Trump Plaza Demolition to Cost $13.2MNovember 22, 2017 2:16 pm
Carl Icahn, the billionaire investor who last year bought the shuttered Trump Plaza in Atlantic City, has now received preliminary approval by the New Jersey Casino Reinvestment Development Authority (CRDA) for a $5.6 million payment towards the $13.2 million cost of demolishing the casino.
On Tuesday, the state governmental agency responsible for the spending of casino reinvestment funds in projects to the benefit of Atlantic City gave its initial decision, with its chairman, Robert Mulcahy III, stating:
“We all feel the demolition of this tower is in the best interest of Atlantic City. It’s part of the gateway into the city. That land could be very valuable.”
Funds for the demolition are covered using a 1.25% CRDA Investment Alternative Tax (IAT) that Atlantic City casinos pay each year on their gross gaming revenue. Once released to Carl Icahn, the money will subsequently be used to raze a 39-story hotel tower, as well as the casino, restaurants, and theatre located on the three-acre plot of land. Commenting upon the application, Nick Talvacchia, an attorney for Icahn, stated:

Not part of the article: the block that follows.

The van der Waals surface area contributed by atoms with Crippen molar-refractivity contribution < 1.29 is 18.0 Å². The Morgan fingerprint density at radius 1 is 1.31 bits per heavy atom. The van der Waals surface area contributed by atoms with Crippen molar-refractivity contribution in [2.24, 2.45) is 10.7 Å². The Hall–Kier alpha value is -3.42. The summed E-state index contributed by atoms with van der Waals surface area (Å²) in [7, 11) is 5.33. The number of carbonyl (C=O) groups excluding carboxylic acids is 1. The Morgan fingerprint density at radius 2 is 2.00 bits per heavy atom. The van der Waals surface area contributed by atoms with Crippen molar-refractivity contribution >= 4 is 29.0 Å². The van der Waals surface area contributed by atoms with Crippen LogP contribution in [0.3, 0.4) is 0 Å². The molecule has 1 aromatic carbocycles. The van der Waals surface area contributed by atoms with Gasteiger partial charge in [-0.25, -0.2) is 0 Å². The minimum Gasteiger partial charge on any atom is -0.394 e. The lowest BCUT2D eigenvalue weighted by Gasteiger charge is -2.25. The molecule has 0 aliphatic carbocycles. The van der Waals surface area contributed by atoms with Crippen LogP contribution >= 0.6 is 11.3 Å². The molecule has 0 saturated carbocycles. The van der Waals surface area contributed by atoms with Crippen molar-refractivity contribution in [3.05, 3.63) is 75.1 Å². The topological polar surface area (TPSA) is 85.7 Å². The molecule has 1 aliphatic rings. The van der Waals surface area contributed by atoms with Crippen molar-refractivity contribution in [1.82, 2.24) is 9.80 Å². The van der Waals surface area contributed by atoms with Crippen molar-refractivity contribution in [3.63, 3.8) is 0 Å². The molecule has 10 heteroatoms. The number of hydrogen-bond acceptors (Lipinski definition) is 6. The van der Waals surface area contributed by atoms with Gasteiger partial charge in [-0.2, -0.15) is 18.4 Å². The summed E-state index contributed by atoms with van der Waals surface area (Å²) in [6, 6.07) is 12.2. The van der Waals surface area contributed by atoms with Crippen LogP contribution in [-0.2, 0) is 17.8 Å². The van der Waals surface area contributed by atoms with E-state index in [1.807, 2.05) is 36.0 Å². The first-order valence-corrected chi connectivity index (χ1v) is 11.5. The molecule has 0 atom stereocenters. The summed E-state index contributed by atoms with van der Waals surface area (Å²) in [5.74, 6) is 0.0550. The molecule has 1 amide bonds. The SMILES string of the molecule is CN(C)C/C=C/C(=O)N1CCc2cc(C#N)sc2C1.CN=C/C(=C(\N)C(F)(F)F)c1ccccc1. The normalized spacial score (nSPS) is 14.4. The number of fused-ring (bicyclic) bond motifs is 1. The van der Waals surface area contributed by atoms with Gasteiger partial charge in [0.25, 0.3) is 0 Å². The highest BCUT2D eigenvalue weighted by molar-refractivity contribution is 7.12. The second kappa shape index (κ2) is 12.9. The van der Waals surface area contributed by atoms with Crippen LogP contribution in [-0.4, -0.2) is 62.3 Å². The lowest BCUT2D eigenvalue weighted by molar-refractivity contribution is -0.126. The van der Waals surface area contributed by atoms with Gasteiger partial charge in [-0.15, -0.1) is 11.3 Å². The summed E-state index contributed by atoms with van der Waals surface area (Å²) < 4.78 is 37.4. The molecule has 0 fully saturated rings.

“You’re taking down a building seen as a potential impediment for future development.”
Not everyone feels that the CRDA should have stumped up the money to support the demolition project, though, and amongst the agency board members casting negative votes was Caesars Entertainment executive Kevin Ortzman, and Mayor Don Guardian, who stated:
“I agree this project needs to come down. But why are they asking us for $5.6 million? You’re already responsible for the project closing and the loss of jobs and the suffering the city has gone through.”
The Trump Plaza was originally built for $210 million by a company owned by Donald Trump, with the casino opening for business back in 1984. The property was built on prime Boardwalk land lying at the end of the city’s main entrance, with Trump at the time marketing the gambling venue as being at “the center of it all.” By 2014, however, Atlantic City’s gambling market began to wane, and so the venue subsequently closed down at a loss of 1,300 local jobs, following in the footsteps of the now defunct Atlantic Club, Showboat, and Revel casinos.